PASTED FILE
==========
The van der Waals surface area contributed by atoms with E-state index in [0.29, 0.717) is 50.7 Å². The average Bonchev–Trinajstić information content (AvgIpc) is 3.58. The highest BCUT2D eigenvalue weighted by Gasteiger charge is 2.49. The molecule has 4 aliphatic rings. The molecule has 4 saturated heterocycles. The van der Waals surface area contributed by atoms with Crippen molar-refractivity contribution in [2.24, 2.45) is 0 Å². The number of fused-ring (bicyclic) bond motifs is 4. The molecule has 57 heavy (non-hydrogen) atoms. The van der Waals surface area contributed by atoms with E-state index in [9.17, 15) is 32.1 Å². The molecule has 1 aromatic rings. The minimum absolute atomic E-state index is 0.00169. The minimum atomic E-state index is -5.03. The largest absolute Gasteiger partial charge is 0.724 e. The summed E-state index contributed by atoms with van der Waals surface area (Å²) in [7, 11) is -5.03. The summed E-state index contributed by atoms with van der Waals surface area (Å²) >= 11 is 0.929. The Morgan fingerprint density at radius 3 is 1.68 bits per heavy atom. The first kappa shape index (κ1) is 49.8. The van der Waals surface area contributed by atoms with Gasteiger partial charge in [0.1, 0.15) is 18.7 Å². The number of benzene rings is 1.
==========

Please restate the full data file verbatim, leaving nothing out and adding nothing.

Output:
The van der Waals surface area contributed by atoms with E-state index in [0.29, 0.717) is 50.7 Å². The average Bonchev–Trinajstić information content (AvgIpc) is 3.58. The highest BCUT2D eigenvalue weighted by Gasteiger charge is 2.49. The molecule has 4 aliphatic rings. The molecule has 4 saturated heterocycles. The van der Waals surface area contributed by atoms with Crippen molar-refractivity contribution in [2.24, 2.45) is 0 Å². The number of fused-ring (bicyclic) bond motifs is 4. The molecule has 57 heavy (non-hydrogen) atoms. The van der Waals surface area contributed by atoms with E-state index in [9.17, 15) is 32.1 Å². The molecule has 1 aromatic rings. The minimum absolute atomic E-state index is 0.00169. The minimum atomic E-state index is -5.03. The largest absolute Gasteiger partial charge is 0.724 e. The summed E-state index contributed by atoms with van der Waals surface area (Å²) in [7, 11) is -5.03. The summed E-state index contributed by atoms with van der Waals surface area (Å²) >= 11 is 0.929. The Morgan fingerprint density at radius 3 is 1.68 bits per heavy atom. The first kappa shape index (κ1) is 49.8. The van der Waals surface area contributed by atoms with Gasteiger partial charge in [0.1, 0.15) is 18.7 Å². The number of benzene rings is 1.